- Screw-in shoes
- Sliding plates
- Race plates
- Heel calks
Modern horseshoes may be made of metal or lightweight, durable plastic. They may be nailed on or glued on. Additionally, removable hoof boots are a wonderful option.
As with all decisions regarding your horse, your first and foremost consideration is your horse’s individuality. Different horses of different ages, workloads, builds and living circumstances need different types of hoof care.
This is why it is so important to partner with a truly qualified farrier and establish a regular schedule of trims and hoof maintenance. A skilled farrier can help you catch potential problems before they become unmanageable.
Is A Barefoot Horse Better Off?
The practice of nailing metal shoes to horse’s hooves has always been a hotly contested practice. Some people say that it is essential for good hoof and horse care. Others say that it is detrimental in all circumstances.
Those who oppose the use of metal shoes say that they cause horses discomfort and that it simply cannot be good to make holes in the hooves. They say that this damages hoof structure and interferes with blood circulation within the hoof.
Recent research tends to back up the anti-shoeing contingency. It is now believed that if a horse has healthy hooves and good conformation, shoeing will interfere with his overall health and well-being.
Generally speaking, horses whose diet is not grain-heavy tend to be healthier overall and to have healthier hooves. Horses who do not have a heavy workload and do receive regular farrier services are unlikely to injure their hooves. When this is the case, going barefoot is usually the better alternative.
Talk with your farrier about traditional shoeing as compared to modern, removable alternatives or simply going barefoot. Most farriers agree that a horse is better off going barefoot for at least some portion of every year. Farriers who specialize in a “barefoot trim” strive to reproduce the perfect hoof shape found on healthy wild horses.
A Barefoot Horse Needs A Mindful Rider
If you prefer to have your horse go barefoot, you must ride carefully. Avoid rough terrain, rocky ground and pavement. Keep to the grass and softer areas when you ride. Be especially careful if you have recently had shoes removed.
Wearing shoes can cause a horse to become tender-footed because shoes hold hooves up above the ground. This can cause the sole of the foot to become thin. This means that when you transition to barefoot, your horse may feel discomfort when traveling on rough surfaces, just as you would walking barefoot across gravel.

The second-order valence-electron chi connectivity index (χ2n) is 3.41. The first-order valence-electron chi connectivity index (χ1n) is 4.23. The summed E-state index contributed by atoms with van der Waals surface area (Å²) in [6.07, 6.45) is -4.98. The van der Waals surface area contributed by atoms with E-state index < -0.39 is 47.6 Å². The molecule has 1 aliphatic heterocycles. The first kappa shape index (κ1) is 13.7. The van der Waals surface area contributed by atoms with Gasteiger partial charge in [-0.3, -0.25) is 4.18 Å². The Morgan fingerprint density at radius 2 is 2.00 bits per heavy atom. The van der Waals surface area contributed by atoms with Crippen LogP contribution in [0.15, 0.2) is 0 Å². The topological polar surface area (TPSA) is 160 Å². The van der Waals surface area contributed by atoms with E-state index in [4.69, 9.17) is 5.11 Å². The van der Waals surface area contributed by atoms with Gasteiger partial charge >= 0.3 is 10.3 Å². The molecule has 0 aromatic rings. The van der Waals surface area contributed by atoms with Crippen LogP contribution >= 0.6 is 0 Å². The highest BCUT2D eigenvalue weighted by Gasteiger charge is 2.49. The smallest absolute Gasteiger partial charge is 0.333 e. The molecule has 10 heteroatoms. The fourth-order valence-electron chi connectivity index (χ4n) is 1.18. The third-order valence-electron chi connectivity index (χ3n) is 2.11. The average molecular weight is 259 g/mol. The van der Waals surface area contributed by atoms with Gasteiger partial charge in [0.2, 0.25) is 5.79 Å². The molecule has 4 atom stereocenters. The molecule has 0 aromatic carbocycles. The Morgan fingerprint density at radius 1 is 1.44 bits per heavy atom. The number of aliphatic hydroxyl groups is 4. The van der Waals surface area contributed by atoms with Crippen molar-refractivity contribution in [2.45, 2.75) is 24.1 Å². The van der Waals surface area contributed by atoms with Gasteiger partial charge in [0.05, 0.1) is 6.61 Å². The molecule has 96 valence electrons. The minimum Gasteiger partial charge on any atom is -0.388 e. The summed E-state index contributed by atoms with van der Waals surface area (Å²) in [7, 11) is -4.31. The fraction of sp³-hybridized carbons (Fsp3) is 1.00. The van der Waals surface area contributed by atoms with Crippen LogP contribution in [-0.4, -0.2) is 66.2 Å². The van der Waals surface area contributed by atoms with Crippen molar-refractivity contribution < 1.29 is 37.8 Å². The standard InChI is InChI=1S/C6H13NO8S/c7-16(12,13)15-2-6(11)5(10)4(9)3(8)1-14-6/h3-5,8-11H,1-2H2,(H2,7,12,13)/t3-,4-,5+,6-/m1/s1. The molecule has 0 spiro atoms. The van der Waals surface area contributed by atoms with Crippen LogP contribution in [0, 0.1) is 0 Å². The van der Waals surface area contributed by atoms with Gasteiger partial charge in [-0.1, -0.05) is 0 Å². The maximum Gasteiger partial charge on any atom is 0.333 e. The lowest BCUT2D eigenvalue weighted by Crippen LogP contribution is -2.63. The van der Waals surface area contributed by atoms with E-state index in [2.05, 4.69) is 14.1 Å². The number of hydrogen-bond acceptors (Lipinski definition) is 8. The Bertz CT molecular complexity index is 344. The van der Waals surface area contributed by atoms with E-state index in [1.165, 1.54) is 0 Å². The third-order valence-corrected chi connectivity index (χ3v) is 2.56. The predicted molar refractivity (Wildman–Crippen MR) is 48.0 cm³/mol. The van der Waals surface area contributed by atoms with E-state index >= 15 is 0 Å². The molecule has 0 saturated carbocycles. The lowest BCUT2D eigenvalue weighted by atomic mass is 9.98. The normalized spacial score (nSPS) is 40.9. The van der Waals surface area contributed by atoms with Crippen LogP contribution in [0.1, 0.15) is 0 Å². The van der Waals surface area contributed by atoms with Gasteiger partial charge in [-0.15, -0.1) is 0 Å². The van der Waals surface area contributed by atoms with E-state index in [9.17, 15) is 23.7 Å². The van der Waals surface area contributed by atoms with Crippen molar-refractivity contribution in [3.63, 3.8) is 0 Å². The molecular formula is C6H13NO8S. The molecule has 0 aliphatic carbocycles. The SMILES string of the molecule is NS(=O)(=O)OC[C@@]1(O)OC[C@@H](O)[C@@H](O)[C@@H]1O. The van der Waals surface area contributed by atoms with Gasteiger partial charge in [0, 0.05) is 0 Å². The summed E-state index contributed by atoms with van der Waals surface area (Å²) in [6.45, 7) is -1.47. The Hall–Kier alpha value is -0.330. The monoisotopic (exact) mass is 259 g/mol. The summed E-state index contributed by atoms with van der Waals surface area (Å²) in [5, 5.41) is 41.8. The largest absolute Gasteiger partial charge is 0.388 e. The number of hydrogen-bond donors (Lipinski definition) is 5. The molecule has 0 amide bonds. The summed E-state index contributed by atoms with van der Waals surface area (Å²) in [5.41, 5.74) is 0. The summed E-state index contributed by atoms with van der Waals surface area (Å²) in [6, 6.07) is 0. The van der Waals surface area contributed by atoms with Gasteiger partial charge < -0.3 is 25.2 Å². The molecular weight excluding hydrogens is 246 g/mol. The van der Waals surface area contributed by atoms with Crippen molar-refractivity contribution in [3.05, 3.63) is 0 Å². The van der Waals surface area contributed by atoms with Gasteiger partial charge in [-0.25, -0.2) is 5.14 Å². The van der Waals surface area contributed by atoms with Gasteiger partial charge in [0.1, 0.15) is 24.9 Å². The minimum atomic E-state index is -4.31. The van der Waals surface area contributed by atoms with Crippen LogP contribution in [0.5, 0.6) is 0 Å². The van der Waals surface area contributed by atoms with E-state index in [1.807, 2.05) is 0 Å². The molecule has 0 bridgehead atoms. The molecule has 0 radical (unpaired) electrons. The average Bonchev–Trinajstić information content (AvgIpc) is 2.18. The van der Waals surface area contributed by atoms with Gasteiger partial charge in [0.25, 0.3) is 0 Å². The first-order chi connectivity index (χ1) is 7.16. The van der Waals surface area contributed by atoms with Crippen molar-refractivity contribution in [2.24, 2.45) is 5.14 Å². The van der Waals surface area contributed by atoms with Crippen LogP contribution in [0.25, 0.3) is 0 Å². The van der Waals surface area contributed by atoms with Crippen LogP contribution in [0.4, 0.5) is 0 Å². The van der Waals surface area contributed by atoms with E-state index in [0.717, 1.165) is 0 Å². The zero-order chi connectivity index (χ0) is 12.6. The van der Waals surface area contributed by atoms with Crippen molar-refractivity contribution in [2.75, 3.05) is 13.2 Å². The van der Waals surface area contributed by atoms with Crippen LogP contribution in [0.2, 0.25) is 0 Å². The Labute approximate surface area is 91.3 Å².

When you transition from traditional metal shoes to barefoot, you may wish to use modern horse boots to help your horse adjust. These can be used whenever you ride. Allow your horse to go barefoot when he is out to pasture or in his stall.
Horse boots are so comfortable and effective that many horses participating in trail rides, polo, police work and other demanding activities wear them comfortably and successfully.
How Do You Decide Whether Your Horse Needs Shoes?
Keep in mind that “to-shoe-or-not-to-shoe” is not a permanent question. Your horse may need shoes of a particular type now, shoes of a different type under other circumstances and no shoes at all under still other circumstances.
To determine whether to shoe your horse, consider and discuss these seven factors with your farrier and/or your vet:
- Are your horse’s hooves smooth, tough and well-formed?
- Does your horse have good conformation?
- Does your horse have any musculature, bone or joint problems?
- Is your horse’s workload light, moderate or heavy?
- Does your horse get enough exercise?
- Is your horse provided ample time to graze?
- Does your horse suffer from any condition, disease or injury that would necessitate shoeing?
If your horse is not experiencing any hoof problems now, and you do not anticipate a change in circumstances or workload, shoes may be unnecessary. Consult your veterinarian and your farrier about any hoof concerns you may have. Recognize your horse’s individual traits and your own needs. Listen carefully to the advice of your vet and your farrier. Working together, you will surely come up with just the right hoof treatments for your horse.